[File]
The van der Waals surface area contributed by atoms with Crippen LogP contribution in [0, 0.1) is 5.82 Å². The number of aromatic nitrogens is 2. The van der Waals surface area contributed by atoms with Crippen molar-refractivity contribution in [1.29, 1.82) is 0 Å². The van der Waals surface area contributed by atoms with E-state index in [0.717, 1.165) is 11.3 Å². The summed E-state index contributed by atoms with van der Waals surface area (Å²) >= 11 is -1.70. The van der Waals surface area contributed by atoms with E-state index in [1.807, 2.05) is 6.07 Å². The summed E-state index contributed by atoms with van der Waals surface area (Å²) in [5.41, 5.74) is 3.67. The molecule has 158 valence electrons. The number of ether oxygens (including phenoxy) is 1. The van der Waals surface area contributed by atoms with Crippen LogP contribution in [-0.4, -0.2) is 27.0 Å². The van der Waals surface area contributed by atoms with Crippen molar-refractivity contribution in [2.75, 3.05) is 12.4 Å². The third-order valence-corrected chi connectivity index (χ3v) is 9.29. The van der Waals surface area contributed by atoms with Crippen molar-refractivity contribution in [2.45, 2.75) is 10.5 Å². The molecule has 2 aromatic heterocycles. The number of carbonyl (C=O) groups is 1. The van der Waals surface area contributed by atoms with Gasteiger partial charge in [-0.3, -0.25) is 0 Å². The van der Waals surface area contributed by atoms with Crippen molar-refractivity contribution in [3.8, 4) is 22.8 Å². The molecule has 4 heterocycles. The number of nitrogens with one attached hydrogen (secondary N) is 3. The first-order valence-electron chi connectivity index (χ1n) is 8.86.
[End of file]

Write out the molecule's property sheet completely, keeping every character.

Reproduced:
The van der Waals surface area contributed by atoms with Crippen LogP contribution in [0, 0.1) is 5.82 Å². The number of aromatic nitrogens is 2. The van der Waals surface area contributed by atoms with Crippen molar-refractivity contribution in [1.29, 1.82) is 0 Å². The van der Waals surface area contributed by atoms with E-state index in [0.717, 1.165) is 11.3 Å². The summed E-state index contributed by atoms with van der Waals surface area (Å²) >= 11 is -1.70. The van der Waals surface area contributed by atoms with E-state index in [1.807, 2.05) is 6.07 Å². The summed E-state index contributed by atoms with van der Waals surface area (Å²) in [5.41, 5.74) is 3.67. The molecule has 158 valence electrons. The number of ether oxygens (including phenoxy) is 1. The van der Waals surface area contributed by atoms with Crippen LogP contribution in [-0.4, -0.2) is 27.0 Å². The van der Waals surface area contributed by atoms with Crippen molar-refractivity contribution in [2.75, 3.05) is 12.4 Å². The third-order valence-corrected chi connectivity index (χ3v) is 9.29. The van der Waals surface area contributed by atoms with Crippen molar-refractivity contribution in [2.45, 2.75) is 10.5 Å². The molecule has 2 aromatic heterocycles. The number of carbonyl (C=O) groups is 1. The van der Waals surface area contributed by atoms with Gasteiger partial charge in [-0.3, -0.25) is 0 Å². The van der Waals surface area contributed by atoms with Crippen molar-refractivity contribution in [3.8, 4) is 22.8 Å². The molecule has 4 heterocycles. The number of nitrogens with one attached hydrogen (secondary N) is 3. The first-order valence-electron chi connectivity index (χ1n) is 8.86.